Camarades is major new French course, designed to take pupils from the start of key stage 3 to the end of KS4. Books 1 and 4 have been published together, so teachers can see where the authors are taking them.
A key feature of the course is the way it deals with differentiation. Stages 1 and 2 come as single books; although many tasks have basic and extended formats. By stages 3 and 4, however, there are parallel books and resources: one each for Foundation and Higher levels. The same topics and language are dealt with at the two levels; each level also having further higher and basic versions for many tasks. This three-way differentiation means that the parallel materials can be used in different sets, making planning for teachers easier, and allowing learners to transfer between sets without disruption.
Each stage has the standard pack of pupil's and teacher's books, resource files, cassettes and flashcards. Activities for incorporating IT are offered, but they are complementary rather than integral to the course.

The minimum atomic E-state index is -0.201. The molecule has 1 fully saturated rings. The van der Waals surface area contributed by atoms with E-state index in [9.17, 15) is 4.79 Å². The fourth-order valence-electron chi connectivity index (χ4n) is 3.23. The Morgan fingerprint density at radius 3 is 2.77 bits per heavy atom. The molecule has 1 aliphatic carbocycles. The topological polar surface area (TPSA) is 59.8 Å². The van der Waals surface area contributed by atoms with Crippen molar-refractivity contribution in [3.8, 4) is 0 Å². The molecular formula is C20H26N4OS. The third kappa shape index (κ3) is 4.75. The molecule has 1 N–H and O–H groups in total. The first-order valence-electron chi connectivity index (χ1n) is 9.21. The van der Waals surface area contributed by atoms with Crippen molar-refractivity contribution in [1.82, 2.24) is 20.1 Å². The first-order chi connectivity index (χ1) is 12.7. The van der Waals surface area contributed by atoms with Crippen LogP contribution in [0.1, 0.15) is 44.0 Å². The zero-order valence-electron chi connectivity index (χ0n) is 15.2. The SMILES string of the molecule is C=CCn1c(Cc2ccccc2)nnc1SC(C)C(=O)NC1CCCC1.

Camarades is one step ahead of its competitors by coming after the Dearing reforms. Its designers have also learned from the mistakes of many new-generation course books. The pupil's book is easy to follow and engaging. Even in the early stages, there is an attempt to deal with mature subjects: animal rights, for example. These themes are built upon in the later stages.
Maps guide teachers through the content. They provide an overview and show how far the authors have put into practice the latest thinking on modern language teaching. There is plenty of contextualised grammar and a balance of skills. Cassettes and printed material are awash with songs, rap, poetry, and language games. The writers are indeed first in the field.
Does Camarades offer something new? Sometimes, there is the feeling that the materials still drive the tasks. There is plenty of activity, but to what end? But where other courses are looking dated, it is fresh and up-to-date. Camarades will prove to be a user-friendly course - for pupils and teachers.
Michael Grenfell is a lecturer in modern languages at the Centre for Language Education, Southampton University